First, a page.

Covid-19 update: We know that many of you have taken on walking during the lockdown as a way to exercise more and we hope that this will inspire you to join us once we resume all our activities. In the meantime, if you decide to go on this particular walk please take a look at the Countryside Code which has been updated during this pandemic.
We hope you enjoy your walk and don’t hesitate to leave us a comment to let us know what you think. Also don’t hesitate to contact us if you need to report any issues you have encountered.
This is a great walk if you are looking for something combining history and nature. You can do the walk in just over 2.5 hours (4.5 miles) but the terrain can be steep in some places. The St Ives estate was owned by the Ferrand’s family and they made some large contributions into shaping its landscape during the 18th and 19th centuries. Today most of it is owned by Bradford Metropolitan District Council and it has become one of the outdoor visitor highlights in Bingley.
Essential info about the walk
Start: Bingley Arts Centre
Bingley Railway Station is only a step away from the start of this walk making it a car free train walk! We encourage walkers to use public transport as much as possible.
Difficulty: Moderate – approx 2.5 hours – 4.5 Miles
Toilets: Unfortunately, there are no attended public toilets on this walk. The one on Myrtle Place (by the market square) in Bingley is currently being refurbished.
Refreshments: there are many shops, cafés, restaurants and pubs in town but below are specifics businesses which we recommend if you go on this walk. Feel free to visit their site and contact them.
A traditional pub near Harden Beck Bridge.
A tea room and ice cream parlour located in the middle of Myrtle Park
A Garden & Leisure Centre on Harden Lane hosting a café serving good comforting food.
Where to start?
Bingley Arts Centre
Grid Reference SE 106 390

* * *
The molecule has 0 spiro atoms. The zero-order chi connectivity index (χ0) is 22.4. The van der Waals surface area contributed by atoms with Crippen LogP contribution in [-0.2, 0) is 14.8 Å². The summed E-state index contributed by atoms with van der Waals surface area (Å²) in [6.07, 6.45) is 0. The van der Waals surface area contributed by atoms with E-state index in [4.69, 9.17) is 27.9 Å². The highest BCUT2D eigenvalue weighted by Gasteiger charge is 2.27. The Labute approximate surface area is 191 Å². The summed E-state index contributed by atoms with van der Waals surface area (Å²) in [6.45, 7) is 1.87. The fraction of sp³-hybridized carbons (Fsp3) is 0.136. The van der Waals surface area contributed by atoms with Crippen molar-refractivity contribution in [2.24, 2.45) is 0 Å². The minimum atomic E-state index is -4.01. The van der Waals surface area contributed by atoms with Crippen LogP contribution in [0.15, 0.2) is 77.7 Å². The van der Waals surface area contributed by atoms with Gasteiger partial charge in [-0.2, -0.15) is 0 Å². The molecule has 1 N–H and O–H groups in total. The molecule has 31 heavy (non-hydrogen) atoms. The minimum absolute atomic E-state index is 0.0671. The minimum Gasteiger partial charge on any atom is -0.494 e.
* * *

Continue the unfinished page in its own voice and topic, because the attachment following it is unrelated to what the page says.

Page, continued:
1. Bingley Arts Centre to St Ives Estate.
Starting in the town centre outside Bingley Arts Centre, to its right is the old covered market and buttercross. Pass this beautiful feature towards a car park and in the bend of Queen Street is the entrance to the Riverside Walk. Go down the stairs and at the bottom on the floor you should see a stone plaque with text: “The Throstles Nest of Old England Bingley". Turn left here and follow the path that runs along the river towards the bottom of Myrtle Park. Then, you should see a green tubular steel bridge. This bridge was erected in 1951 for the Festival of Britain. Cross the bridge and carry on straight up to the wooded area in front of you. Climb the steps and at the top turn left and soon after take the right path up the hill and through the woods until you reach the busy Harden Road. Walking on the pavement, bear left towards St Ives entrance but once you’ve reached Beckfoot Lane, cross the road and find yourself on the other side in St Ives Estate, go straight into the woods up the path.
Note: see the walk Discover Bingley for more info about the town centre features.
2. From St Ives to Keighley Road.
The path will lead you to the bottom car park of the estate. There in front of you, you should see a large meadow area known as Low Park. Find the stile and go over the wooden fence. You will now walk in the middle of the meadows and cross two gates with stiles and then bear right towards the wood’s edge – you should see a ruined barn on your right too. Go through a small iron gate and enter this wooded area known as Cuckoo Nest. Follow the path and at some point you should see a very small wooden bridge then you will find yourself under some beautiful yew trees. After that you should reach another path. Turn right towards a building and soon you will find a junction of paths, take the right path signed “footpath Harden". Just after the building on your right is a sign to Baxter’s Pond a beautiful water feature. Once you’ve had enough time admiring and relaxing at the pond, make your way back to the path. You will soon after see a small stream and go through a kissing gate leading towards another building. After the gate go right and take the path going up along the wall. You will arrive at a junction of path, take the left path signed “footpath Keighley Road" – on the right is an old quarry with a picnic area. On the path you should pass a rock which has been carved with steps and has a metal handrail. At the end of the path you will be at the Western Entrance where you will see St Ives Lodge – also known as Beckie’s Lodge.